Behavioural therapies can help with ME
Behavioural therapies can help to successfully treat chronic fatigue syndrome, new research has suggested. Published in the journal PLoS ONE, the study revealed these treatments, as well as exercise, are among the most cost-effective ways to combat the condition, which is commonly referred to as ME.
According to the analysis, a wide adoption of the approaches could save the UK economy millions of pounds, BBC News reports.
Professor Michael Sharpe from Oxford University noted: "This new evidence should encourage health service commissioners to provide these treatments to all those patients who need them."
It was demonstrated that no other treatments for the condition - symptoms of which include tiredness, poor memory and a lack of concentration - proved as successful and cost-effective as behavioural and exercise therapies.
Professor Paul McCrone, a Health Economist from King's College London, said the findings suggest the National Health Service might now begin to invest in these methods.
Professor Michael Hyland, a Fellow of the British Psychological Society, comments:
"The PACE trial is a well-conducted study which has provided evidence, contrary to the assertion of patient groups, that adaptive pacing does not lead to benefit whereas cognitive behaviour therapy (CBT) and graded exercise therapy do.
"Nevertheless, even with the best designed studies there are several possible interpretations of the data. Adaptive pacing involved “living within physical and mental limitations imposed by the illness” as well as avoiding overexercising. In the CBT and graded exercise therapy treatment arms, patients were advised to avoid over-exercising, but, additionally, these therapies suggested procedures that the patient could perform into to achieve a gradual improvement in health.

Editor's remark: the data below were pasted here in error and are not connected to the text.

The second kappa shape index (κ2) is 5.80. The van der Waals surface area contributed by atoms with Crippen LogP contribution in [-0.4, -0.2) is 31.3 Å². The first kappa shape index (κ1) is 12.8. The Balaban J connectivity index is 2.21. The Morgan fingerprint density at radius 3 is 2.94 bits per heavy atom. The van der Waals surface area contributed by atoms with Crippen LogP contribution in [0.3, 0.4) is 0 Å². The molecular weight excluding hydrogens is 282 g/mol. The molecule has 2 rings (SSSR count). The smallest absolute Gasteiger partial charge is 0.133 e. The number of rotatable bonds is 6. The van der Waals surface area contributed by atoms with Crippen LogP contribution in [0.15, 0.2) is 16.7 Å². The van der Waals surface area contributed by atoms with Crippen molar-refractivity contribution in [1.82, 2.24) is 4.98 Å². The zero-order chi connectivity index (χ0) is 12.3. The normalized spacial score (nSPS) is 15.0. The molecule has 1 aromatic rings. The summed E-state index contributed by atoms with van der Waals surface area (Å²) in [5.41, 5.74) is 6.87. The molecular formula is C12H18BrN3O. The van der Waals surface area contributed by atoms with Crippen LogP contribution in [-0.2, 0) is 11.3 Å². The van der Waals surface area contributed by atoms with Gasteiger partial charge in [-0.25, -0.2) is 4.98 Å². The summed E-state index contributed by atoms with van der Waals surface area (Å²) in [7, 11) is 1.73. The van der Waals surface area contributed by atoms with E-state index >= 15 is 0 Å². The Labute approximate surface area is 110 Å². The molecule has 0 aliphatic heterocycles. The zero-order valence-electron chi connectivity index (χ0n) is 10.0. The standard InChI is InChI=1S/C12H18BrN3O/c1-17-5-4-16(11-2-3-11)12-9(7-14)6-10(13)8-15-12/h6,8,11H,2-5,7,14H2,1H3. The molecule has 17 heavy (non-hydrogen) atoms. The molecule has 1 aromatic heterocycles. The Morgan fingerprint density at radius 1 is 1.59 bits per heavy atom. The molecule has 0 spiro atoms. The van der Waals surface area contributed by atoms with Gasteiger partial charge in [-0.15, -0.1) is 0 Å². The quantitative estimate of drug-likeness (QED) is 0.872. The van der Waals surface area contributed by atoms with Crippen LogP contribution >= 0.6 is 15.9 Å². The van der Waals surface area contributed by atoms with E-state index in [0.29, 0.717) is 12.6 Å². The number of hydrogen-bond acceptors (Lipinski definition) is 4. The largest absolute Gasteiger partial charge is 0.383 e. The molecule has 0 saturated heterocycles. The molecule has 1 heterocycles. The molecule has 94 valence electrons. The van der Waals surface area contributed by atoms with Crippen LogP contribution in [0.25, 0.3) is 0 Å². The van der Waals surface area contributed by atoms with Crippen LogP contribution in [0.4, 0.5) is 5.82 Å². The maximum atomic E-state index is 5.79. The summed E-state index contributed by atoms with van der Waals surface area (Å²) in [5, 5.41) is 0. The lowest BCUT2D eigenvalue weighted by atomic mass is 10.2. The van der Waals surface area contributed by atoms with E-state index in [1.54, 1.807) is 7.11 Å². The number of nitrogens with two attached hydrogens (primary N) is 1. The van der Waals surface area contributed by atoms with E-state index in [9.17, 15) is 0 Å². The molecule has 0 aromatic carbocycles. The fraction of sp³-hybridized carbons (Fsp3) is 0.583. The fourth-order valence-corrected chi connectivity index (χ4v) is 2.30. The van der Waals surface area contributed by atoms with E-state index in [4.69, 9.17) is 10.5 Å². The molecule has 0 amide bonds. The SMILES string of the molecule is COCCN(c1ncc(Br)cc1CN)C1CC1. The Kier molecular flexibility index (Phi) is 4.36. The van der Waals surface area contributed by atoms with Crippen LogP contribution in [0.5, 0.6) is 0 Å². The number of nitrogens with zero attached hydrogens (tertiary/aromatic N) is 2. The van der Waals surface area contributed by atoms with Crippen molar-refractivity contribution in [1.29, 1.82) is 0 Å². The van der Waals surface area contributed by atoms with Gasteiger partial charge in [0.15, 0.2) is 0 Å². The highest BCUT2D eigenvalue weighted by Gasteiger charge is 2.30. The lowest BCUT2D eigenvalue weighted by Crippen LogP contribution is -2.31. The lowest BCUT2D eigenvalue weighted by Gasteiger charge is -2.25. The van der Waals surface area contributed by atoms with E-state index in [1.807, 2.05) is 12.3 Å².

"So although all treatment arms of this study recommended avoidance of over-activity (i.e. an element of pacing), they also differed in the amount of effort invested by the patient during treatment.
"My own research shows that the greatest non-specific predictor of therapeutic outcome is effort invested by the patient in the therapy. An important non-specific difference, therefore, between the treatment arms in this study is the extent to which the treatments provide hope and an effort-related plan of action for achieving recovery. We cannot tell whether it is the non-specific factors of hope and effort or the specific components of CBT and graded exercise therapy that are important for outcome. Perhaps the safest conclusion from this study is that therapy works – but just why therapy works remains as controversial for chronic fatigue syndrome as it is always has been for other conditions - see Wampold's The Great Psychotherapy Debate."